Two VERY interesting articles on my list this week. One from the American Birding Association’s publication called Winging It. Go to the Winging It page and click on Vol 23, no. 5 and look for Birding With A Conscience.
Fidelity Exploration & Production Co., of Denver agreed to plead guilty and pay a $1,500 fine for killing a solitary sandpiper that was found in a waste pit during drilling operations in western North Dakota.
When I was in North Dakota this past June with fellow bird bloggers we saw the above oiled duck (I think it’s an oiled pintail). I’m now wondering if was oiled in similar circumstances and wish we’d documented it better. It was far away on private property and mobile enough to get away from us. There was no safe way to retrieve it, but wish I documented it better.
Human encroachment on the Tundra (like oil refineries) are creating an imbalance in the predator/prey balance.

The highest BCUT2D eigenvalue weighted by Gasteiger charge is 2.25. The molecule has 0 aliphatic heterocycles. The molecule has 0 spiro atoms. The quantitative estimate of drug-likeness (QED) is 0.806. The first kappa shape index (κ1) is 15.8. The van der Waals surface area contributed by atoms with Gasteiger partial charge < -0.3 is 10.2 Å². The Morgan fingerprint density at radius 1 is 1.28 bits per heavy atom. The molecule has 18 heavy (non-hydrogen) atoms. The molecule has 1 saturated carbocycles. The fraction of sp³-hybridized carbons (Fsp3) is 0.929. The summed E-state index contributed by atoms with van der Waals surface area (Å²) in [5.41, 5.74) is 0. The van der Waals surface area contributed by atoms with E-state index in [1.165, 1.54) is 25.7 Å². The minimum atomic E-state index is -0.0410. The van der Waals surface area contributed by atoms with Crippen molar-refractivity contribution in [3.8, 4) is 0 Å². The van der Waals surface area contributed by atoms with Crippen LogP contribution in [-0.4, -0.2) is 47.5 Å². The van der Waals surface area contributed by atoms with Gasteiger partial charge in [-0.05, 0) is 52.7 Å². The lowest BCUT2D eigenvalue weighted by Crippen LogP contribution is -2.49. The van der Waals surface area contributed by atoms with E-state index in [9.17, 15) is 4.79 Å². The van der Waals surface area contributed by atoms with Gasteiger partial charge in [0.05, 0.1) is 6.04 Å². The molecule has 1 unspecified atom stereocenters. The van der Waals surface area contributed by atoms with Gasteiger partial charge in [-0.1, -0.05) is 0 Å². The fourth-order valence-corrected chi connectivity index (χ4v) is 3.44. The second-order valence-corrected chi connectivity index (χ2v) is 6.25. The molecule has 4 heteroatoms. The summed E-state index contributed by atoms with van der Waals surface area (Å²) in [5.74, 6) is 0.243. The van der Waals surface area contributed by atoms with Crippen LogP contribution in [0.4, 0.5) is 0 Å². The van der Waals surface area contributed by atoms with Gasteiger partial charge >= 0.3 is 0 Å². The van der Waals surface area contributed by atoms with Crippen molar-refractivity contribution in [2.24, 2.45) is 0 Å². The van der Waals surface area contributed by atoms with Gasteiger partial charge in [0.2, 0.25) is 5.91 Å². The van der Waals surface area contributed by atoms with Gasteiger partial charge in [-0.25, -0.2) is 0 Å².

From Nature Canada, Birds at Risk: The Importance of Canada’s Boreal Wetlands and Waterways: “The North American boreal forest supports more than 50 percent of the global populations of 96 bird species, including landbirds, shorebirds, and waterbirds.10 The boreal is critical to the majority of iconic species such as the Common Loon, Whooping Crane, Canada Warbler, and White-throated Sparrow.”
And if you don’t understand why the tar sands are a bad idea, take a look at this before and after photo of what happens to the area when they go in for the oil. This is terrible land stewardship, short-sighted and a terrible option.
And now a really cleansing link: